Curtis Smith’s stories and essays have been cited by The Best American Short Stories, The Best American Mystery Stories, and The Best American Spiritual Writing. Press 53 has released his last two story collections (The Species Crown and Bad Monkey). Casperian Books has published his last two novels (Sound and Noise and Truth or Something Like It). His most recent book is Witness, an essay collection from Sunnyoutside Press. More at http://www.curtisjsmith.com/.
UFR: Your latest book, Witness, is a book of nonfiction. How would you describe the book? When did you start writing it?
Smith: Witness is a collection of eighteen previously published essays. A few deal with politics and the media, other look at spirituality, but the majority focus on fatherhood—or the notions fostered by the experience of fatherhood.
I had never written nonfiction until I saw a call from Mississippi Review in 2004 for pieces concerning the war. I’d been thinking about the media’s coverage of the war and I started organizing some thoughts and came up with a little essay. I enjoyed the process and decided to write some more.
UFR: You’ve also written two novels, Sound and Noise and Truth or Something Like It. How do you decide whether you want to pursue fiction or nonfiction? What’s different in writing each genre? What’s the same? Do you like one better than the other? Can one genre act in ways the other cannot?
Smith: I always have a couple projects going—a novel or a cycle of stories, sometimes some essays. This allows me to drift back and forth between what is calling me.
Structuring fiction and nonfiction is very different—it’s a matter of discovering form and connection for nonfiction—while fiction requires the manufacture of these same elements.
What’s the same is the sentence-level construction that I love in writing. The happiness I get from finding just the right word is enough to confirm my geek status.
Nonfiction seems to be much harder for me—but when I write an essay I’m pleased with, it’s a different feel than a story—more final and definite.
I think each genre can act in very unique ways—fiction can take me places I’ve never been, and that can be a lot of fun to write. Nonfiction has a feeling of confession and discovery—both of which can be found in fiction, but for me (of course, since it’s my story), nonfiction has a ring of truth to it.
UFR: As an author, what do you aim to achieve? When you write, what questions are you trying to answer? What questions are you trying to perpetuate?
Smith: I want to be honest with myself and with my readers, and I want to present these thoughts in a way that respects my readers’ intelligence and appeals to their senses.
I think at its core, much of my work deals with the agnostic’s struggle to be good in a world where being good is its only reward. Not that all my characters are good—far from it—but still they ultimately face the consequences of their decisions alone.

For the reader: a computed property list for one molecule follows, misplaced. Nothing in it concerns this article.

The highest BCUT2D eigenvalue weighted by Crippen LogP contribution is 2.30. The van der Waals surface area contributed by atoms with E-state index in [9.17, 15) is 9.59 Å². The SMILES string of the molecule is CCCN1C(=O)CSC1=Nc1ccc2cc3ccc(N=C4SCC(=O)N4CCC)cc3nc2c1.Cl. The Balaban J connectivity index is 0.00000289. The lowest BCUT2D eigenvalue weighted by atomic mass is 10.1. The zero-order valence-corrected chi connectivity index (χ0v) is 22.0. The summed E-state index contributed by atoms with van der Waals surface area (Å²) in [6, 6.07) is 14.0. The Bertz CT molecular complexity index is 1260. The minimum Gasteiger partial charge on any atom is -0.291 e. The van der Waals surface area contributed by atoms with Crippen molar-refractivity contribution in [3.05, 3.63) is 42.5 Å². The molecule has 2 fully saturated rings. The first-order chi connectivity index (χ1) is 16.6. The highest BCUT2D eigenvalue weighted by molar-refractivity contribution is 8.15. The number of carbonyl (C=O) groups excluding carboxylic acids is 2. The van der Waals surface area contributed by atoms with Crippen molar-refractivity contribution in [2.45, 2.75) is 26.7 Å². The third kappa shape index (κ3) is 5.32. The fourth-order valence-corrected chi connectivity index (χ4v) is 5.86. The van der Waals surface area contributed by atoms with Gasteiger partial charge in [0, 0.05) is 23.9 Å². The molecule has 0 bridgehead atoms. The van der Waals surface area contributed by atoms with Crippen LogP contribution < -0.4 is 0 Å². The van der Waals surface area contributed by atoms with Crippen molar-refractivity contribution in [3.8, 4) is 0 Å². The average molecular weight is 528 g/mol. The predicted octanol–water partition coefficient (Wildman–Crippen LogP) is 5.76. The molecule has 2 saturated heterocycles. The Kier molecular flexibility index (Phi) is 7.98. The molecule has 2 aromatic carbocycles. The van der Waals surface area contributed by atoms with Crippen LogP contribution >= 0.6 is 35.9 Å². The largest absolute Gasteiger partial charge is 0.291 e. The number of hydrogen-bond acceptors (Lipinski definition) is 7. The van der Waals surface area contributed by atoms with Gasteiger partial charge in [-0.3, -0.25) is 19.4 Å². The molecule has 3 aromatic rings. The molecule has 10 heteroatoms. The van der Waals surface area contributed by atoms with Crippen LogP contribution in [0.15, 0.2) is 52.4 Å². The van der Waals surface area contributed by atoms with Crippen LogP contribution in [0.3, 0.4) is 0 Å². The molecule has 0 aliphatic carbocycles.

What questions do I want to perpetuate? I’m not organized enough for that kind of agenda. I just want to live another healthy twenty-thirty years and keep my eyes open and keep writing.
Jennifer Bardi, author of The Humanist has said you are a “self-described ‘Postmodern father.’” Can you talk about that a little bit? What does that mean? Are your children, then, postmodern children? What are the implications?
I used the term postmodern in one of my essays as kind of a joke. But it also rings true. I was part of a book club that read Revolutionary Road a few years ago. Someone asked what would be different about the book if it were written today, and I immediately thought—the children. No one pays attention to the children in this book—or in many books from this era. Ditto Don Draper. I think in many current books, the plight of children would provide part of the book’s moral core. At the very least, they’d be a factor. Maybe the postmodern father puts his children first.
I don’t want to give my kid any labels yet. Implications? Who can look that far ahead—but I hope he’ll someday understand that despite my short-tempered and exasperated moments, I did my best for him.
UFR: What are you currently reading? How is it?
Smith: For the first time in my life, I’m really reading poetry. I admire its economy, its sparseness. I admire the way a good poem can turn on a dime and make the specific universal. Most recently, I’ve been reading Mary Oliver, Frank O’Hara, and Anne Sexton.
UFR: What are you currently working on?
Smith: I’m currently working on a new cycle of essays. And on the shelf is a new novel I’m looking forward to revisiting and revising soon.